Doug Ford’s Progressive Conservatives went into the 2018 Ontario election campaign promising, among other things, to fix the province’s “hydro mess.”
In practice, fixing the hydro “mess” turned out to be a lot more complicated than it sounded. In the end, the first Ford government did little more than double down on its Liberal predecessor’s mistakes and then added a few of its own.
Those included the cancellation of the final portion of planned renewable energy projects at a cost of at least $231 million. Ford also terminated the province’s relatively successful strategy for energy efficiency and ended the last vestiges of any meaningful planning processes around the province’s electricity and energy futures.
The refurbishments of the Bruce and Darlington nuclear plants, which were never subject to any meaningful economic or environmental review, have continued. This means embedded higher costs for decades to come.
Part of the nuclear refurbishment plan is a ramp up of the province’s existing natural gas-fired electricity plants. These will compensate for lost output from out-of-service nuclear units and meet anticipated new demand. By 2040 that strategy could mean a more than 600 per cent increase in electricity related green house gas (GHG) emissions compared to the 2017 low.
The Ford government’s 2022 platform had little new to say about any of this. Now, the situation is about to get worse.
The province’s Independent Electricity System Operator (IESO) is now proposing a request for proposals for 2500MW of new electricity supplies. The request is supposed to be technologically neutral. However, the requirements for new supply seem to strongly favour gas-fired generation (although some energy storage technologies like advanced batteries may be able to contribute). Environmental performance, be it in terms of greenhouse gas emissions, emissions of smog precursors, or any other parameter, is excluded. Demand-side options are also ignored in the short term.
The Ford government’s unwillingness to consider different approaches to meeting the province’s electricity needs is particularly surprising given the range of alternatives available to it. These would allow for a significant uptick in usage as a result of the electrification of transportation, space heating and industry without the need for new conventional generating assets.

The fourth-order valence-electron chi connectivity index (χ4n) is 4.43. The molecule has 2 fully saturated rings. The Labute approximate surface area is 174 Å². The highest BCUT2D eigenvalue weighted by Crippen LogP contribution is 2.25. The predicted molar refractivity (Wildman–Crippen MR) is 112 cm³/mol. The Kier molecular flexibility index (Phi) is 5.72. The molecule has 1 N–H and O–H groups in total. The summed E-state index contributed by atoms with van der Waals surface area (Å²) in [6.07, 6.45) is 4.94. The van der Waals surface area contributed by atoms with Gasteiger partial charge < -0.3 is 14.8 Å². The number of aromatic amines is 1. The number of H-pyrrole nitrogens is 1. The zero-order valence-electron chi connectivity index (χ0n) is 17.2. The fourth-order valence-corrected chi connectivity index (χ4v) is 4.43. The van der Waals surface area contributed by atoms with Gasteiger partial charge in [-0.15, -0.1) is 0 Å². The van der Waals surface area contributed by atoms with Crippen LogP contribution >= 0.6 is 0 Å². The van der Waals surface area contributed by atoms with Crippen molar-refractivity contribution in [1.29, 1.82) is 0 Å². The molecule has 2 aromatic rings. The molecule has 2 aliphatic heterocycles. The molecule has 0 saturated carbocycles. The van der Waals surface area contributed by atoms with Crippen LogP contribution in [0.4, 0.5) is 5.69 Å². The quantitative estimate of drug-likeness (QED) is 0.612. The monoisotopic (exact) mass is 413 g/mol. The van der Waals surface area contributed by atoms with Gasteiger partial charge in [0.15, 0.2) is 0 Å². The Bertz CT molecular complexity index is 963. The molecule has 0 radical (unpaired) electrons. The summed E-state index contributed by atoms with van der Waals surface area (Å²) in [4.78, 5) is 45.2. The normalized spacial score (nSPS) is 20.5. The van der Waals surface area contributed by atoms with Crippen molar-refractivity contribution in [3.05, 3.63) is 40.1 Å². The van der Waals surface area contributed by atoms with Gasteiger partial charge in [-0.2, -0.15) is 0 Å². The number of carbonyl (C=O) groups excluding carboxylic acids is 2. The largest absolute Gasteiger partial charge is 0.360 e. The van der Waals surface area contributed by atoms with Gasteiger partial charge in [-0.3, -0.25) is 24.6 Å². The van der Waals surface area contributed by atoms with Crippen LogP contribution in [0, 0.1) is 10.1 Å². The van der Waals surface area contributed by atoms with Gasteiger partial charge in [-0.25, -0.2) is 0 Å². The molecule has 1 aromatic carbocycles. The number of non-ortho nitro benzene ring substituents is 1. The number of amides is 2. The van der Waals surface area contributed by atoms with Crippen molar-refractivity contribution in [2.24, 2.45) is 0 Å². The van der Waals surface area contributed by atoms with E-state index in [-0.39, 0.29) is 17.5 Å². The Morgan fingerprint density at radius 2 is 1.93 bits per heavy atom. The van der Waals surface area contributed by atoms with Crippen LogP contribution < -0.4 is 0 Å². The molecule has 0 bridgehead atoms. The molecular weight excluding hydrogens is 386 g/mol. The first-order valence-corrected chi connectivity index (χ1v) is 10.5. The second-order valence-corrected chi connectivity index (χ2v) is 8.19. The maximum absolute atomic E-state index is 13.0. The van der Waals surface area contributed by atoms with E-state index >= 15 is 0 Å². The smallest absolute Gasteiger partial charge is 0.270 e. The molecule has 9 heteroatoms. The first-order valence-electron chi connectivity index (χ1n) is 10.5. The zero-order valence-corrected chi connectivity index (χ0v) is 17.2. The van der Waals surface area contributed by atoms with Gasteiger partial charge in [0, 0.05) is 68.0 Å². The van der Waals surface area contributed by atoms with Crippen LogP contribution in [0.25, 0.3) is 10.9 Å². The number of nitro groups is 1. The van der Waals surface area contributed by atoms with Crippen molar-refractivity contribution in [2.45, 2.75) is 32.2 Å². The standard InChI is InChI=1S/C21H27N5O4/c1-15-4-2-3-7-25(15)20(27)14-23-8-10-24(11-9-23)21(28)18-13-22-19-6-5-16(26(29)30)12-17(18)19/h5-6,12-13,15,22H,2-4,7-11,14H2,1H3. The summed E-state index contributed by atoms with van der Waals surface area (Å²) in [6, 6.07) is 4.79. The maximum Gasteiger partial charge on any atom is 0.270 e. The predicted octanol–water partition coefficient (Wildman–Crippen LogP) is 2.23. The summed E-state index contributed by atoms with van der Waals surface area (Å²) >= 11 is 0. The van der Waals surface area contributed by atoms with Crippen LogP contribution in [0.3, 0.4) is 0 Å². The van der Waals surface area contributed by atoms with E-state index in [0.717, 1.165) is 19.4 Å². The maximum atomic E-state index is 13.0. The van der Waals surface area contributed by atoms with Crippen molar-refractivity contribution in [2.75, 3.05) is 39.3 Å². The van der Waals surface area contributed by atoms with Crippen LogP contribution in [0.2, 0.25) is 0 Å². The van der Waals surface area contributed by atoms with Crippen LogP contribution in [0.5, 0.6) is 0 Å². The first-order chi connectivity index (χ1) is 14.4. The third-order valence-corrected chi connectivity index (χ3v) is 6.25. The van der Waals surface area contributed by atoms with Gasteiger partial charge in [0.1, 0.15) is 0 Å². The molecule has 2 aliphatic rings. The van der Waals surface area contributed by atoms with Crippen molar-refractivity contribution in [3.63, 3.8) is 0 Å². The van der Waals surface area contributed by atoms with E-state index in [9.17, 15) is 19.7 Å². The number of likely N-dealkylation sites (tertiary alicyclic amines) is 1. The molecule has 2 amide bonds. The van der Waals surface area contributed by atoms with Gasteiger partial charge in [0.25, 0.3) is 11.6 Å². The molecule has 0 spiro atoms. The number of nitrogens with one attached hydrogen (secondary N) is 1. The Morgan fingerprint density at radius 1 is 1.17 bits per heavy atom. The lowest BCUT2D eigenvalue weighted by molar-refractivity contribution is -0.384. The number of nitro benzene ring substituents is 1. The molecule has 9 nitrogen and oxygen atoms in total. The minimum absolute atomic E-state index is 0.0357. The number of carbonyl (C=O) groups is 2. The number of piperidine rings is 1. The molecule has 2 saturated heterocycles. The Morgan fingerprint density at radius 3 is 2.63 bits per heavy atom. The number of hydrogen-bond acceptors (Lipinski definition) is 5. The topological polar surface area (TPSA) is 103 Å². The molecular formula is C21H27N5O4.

Assessments for the IESO have identified substantial and achievable potential for energy efficient improvements to meet the province’s projected future growth in electricity demand and then some. Unfortunately, Ontario’s relatively successful energy efficiency strategy was scrapped by the Conservatives more than three years ago, and never replaced.
Quebec has made repeated overtures around expanding its relationship with Ontario around hydro exports. All have been met with silence from the west side of the Ottawa River.
Two new studies have highlighted a range of additional possibilities. The first, underway for the IESO, is focused on the potential contributions of what are broadly termed distributed energy resources (DERs).These are things like rooftop solar systems, and household and facility-level energy storage technologies. DERs are widely regarded as representing the leading edge of electricity grid development.
The Ontario study suggests that “under all scenarios there is sufficient cost-effective DER potential to meet Ontario’s summer and winter additional capacity needs in 2032.” This potentially removes the need for new gas-fired generation.
At the same time, DER development is hampered by a policy regime and market design that never contemplated the large-scale development of these types of resources. As a result, only between 25 and 80 per cent of its cost-effective potential is seen as achievable.
The David Suzuki Foundation recently published a study looking at options for a net-zero electricity grid for Canada by 2035. It assumed the need to support increased electrification while avoiding new and high-impact and high-cost nuclear, fossil fuel, or large hydro projects. The study is technologically conservative, excluding a range of emerging options. These include DERs, many demand-side measures, non-battery-based storage options such as “green” hydrogen and offshore wind.
It incorporates province-by-province assessments, employing models that are in many ways more advanced than those used by provincial utilities and regulators. In Ontario’s case, a net-zero grid that phases out fossil fuel-fired generation by 2035 and nuclear generation by the 2040s emerges as a viable and economic option. Such a pathway relies on significant growth in the role of low-impact renewables.
Unfortunately, all these possibilities around efficiency, Quebec, DERs, and an expanded role for renewables seem to continue to fall on deaf ears in the province. This is despite the energy minister’s pre-election direction to the IESO to explore options for a moratorium on gas-fired options and to develop a pathway to zero emissions in the electricity sector. The premier himself made an apparent commitment to a 100 per cent “clean” energy system during the election debate.
As it stands, the province remains without any formal energy planning process within which to consider the range of options available to it. And Ontario’s direction, as the only province proposing major increases in greenhouse gas emissions from its electricity system, presents a major challenge to the federal government’s goal of a net-zero emission national electricity grid by 2035.
In the end, Ontario’s hydro mess still needs a lot of fixing. The renewed Ford government has a wide range of options before it. But so far, it has given little indication of a willingness to change course from its current economically unsustainable and climate-unfriendly trajectory.